Just so this does not get lost – I’ve been doing some RSA1024 signing experiments because of my ‘DNSSEC on PowerDNS’ experiment, and the results were at first confusing.
For starters, friends of mine with Apple OS X reported very low numbers from the version of OpenSSL that ships with OS X (intel). The command to have OpenSSL perform speed tests is: ‘openssl speed rsa1024’. Numbers were around half those reported on identical machines running a 32-bit Ubuntu.
Much investigations ensued, and conclusions are:
- Apple ships a version of OpenSSL that misses certain optimizations. If you need performance for your applications, investigate which OpenSSL library they link against, and possibly investigate how to recompile or relink.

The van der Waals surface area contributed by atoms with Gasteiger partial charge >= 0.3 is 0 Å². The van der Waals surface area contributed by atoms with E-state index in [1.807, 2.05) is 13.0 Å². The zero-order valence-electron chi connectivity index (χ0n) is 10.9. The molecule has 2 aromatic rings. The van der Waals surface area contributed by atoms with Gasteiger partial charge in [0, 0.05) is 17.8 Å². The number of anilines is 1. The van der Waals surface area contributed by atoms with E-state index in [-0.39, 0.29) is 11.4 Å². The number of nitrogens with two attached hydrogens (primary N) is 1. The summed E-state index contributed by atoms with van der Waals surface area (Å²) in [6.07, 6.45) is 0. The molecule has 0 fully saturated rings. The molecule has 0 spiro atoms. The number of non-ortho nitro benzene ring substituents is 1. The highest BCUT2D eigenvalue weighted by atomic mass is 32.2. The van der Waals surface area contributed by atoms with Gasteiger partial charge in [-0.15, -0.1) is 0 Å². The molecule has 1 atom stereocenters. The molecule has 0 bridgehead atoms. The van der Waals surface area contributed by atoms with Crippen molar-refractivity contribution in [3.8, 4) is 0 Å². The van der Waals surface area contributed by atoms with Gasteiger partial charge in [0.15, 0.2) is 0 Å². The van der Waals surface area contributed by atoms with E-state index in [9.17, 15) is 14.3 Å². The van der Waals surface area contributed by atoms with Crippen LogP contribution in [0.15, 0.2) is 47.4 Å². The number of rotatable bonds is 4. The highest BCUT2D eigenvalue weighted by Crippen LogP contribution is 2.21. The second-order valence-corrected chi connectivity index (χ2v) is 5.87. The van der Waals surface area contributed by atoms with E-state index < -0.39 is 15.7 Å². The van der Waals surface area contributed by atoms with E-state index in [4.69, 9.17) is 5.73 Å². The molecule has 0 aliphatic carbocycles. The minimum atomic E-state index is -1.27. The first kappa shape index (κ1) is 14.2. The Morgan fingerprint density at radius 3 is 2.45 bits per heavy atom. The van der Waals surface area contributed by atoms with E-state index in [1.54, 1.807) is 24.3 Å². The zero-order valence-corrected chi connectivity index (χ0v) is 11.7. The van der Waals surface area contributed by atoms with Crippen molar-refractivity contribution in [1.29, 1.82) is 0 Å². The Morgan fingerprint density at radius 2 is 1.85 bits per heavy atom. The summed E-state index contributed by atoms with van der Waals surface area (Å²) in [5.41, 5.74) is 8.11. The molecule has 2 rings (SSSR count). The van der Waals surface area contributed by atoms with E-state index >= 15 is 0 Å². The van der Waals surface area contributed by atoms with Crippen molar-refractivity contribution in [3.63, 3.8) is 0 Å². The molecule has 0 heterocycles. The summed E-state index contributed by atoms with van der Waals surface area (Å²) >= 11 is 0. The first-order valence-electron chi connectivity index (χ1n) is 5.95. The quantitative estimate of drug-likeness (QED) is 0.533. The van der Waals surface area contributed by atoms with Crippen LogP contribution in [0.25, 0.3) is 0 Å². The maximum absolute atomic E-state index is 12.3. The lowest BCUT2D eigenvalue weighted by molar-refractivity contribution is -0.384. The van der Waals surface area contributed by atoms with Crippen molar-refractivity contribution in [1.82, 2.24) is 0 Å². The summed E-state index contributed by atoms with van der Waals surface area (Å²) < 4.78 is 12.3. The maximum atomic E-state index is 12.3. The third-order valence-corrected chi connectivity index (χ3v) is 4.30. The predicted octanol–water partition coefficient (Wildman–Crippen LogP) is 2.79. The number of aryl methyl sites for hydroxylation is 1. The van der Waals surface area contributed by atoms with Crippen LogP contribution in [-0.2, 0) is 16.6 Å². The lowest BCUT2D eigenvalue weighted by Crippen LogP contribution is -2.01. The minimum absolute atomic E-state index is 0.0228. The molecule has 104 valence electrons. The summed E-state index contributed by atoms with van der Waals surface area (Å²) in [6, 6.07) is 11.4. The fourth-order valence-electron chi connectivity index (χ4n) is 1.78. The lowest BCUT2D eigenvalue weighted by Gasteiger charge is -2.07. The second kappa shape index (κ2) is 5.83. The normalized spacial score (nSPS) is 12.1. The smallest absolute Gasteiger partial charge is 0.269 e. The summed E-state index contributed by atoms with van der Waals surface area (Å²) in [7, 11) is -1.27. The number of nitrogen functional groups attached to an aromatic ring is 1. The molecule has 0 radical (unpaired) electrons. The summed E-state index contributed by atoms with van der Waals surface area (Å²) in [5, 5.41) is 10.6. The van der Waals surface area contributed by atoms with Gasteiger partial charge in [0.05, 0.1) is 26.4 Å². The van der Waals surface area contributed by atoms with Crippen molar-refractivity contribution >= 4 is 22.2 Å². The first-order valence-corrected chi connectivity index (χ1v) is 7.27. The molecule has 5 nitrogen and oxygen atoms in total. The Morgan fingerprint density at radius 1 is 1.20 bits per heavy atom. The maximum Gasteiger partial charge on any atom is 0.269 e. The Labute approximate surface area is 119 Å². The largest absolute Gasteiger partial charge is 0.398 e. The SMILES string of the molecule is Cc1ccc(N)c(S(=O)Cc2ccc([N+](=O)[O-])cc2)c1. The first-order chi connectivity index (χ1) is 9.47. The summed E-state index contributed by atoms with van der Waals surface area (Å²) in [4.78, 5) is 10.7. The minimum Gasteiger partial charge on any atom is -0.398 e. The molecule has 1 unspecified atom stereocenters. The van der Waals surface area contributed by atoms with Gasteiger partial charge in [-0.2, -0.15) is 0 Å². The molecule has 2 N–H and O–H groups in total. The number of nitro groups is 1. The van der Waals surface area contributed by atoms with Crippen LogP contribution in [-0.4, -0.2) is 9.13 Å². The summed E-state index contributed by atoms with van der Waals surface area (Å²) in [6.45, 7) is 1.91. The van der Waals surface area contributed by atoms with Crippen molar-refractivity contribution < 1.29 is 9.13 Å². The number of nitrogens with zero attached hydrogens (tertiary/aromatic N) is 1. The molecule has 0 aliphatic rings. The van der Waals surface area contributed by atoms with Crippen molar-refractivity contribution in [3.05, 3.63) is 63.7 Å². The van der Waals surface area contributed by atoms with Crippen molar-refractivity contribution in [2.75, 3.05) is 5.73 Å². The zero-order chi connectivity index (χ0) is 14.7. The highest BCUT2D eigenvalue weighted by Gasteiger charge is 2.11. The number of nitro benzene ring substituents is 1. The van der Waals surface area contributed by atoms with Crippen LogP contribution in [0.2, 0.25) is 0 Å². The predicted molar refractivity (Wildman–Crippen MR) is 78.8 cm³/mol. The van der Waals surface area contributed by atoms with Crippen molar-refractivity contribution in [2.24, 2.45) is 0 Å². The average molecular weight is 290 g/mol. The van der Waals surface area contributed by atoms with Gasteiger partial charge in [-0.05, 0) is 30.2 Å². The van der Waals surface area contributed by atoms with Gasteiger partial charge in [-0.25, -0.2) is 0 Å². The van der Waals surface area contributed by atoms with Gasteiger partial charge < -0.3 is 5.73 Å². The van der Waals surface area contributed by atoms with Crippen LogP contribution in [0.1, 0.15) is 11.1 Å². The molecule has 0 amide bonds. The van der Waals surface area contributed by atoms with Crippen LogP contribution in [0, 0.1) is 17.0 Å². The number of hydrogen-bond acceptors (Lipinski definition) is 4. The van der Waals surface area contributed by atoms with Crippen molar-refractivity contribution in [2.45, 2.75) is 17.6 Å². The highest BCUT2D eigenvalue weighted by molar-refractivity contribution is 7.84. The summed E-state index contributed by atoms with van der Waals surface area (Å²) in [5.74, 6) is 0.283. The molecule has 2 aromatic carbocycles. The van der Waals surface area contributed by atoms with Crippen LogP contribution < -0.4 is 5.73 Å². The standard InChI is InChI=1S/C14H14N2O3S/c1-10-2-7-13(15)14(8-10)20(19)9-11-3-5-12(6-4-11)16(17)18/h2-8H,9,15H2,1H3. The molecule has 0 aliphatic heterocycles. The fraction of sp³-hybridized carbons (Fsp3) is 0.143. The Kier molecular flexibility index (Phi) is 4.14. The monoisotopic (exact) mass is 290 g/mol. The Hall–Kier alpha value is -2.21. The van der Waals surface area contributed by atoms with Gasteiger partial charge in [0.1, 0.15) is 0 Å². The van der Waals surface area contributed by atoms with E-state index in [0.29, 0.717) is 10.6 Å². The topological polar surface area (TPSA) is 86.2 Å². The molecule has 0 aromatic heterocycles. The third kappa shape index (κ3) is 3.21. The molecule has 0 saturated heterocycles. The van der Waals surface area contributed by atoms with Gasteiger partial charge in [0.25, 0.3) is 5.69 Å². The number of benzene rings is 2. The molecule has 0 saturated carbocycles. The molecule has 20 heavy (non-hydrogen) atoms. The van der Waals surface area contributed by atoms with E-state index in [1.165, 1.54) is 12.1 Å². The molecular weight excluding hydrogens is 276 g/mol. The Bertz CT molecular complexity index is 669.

- Go 64-bit, in a hurry. Twice as many bits appear to deliver over twice as much performance.
- A modern Core2 based CPU running 64 bits code maxes out at about 1500 RSA1024 signatures/second/core, based on OpenSSL 1.0 beta 3, or Botan linked against GnuMP 4
- Non-beta OpenSSLs are quite a bit slower, but not dramatically so
- More naive code, that is not as highly optimized (like the otherwise excellent PolarSSL), will deliver around 1200 RSA1024 signatures/second/core (64 bits)
- These numbers scale linearly with the number of cores involved – my 600 euro PC delivers 6000 signatures/second (‘0.10 euro/signature/second’).
It also looks like no worthwhile general purpose RSA hardware accelerators are available for use from Linux – Sun ships one, but its performance is not stellar (a lot more than 0.10 euro/signature/second), but it is not cheap, plus it is only officially supported on Sun hardware. If anyone has better ideas, please let me know!
PS: Why RSA1024? Because this is what DNSSEC is about for the foreseeable future..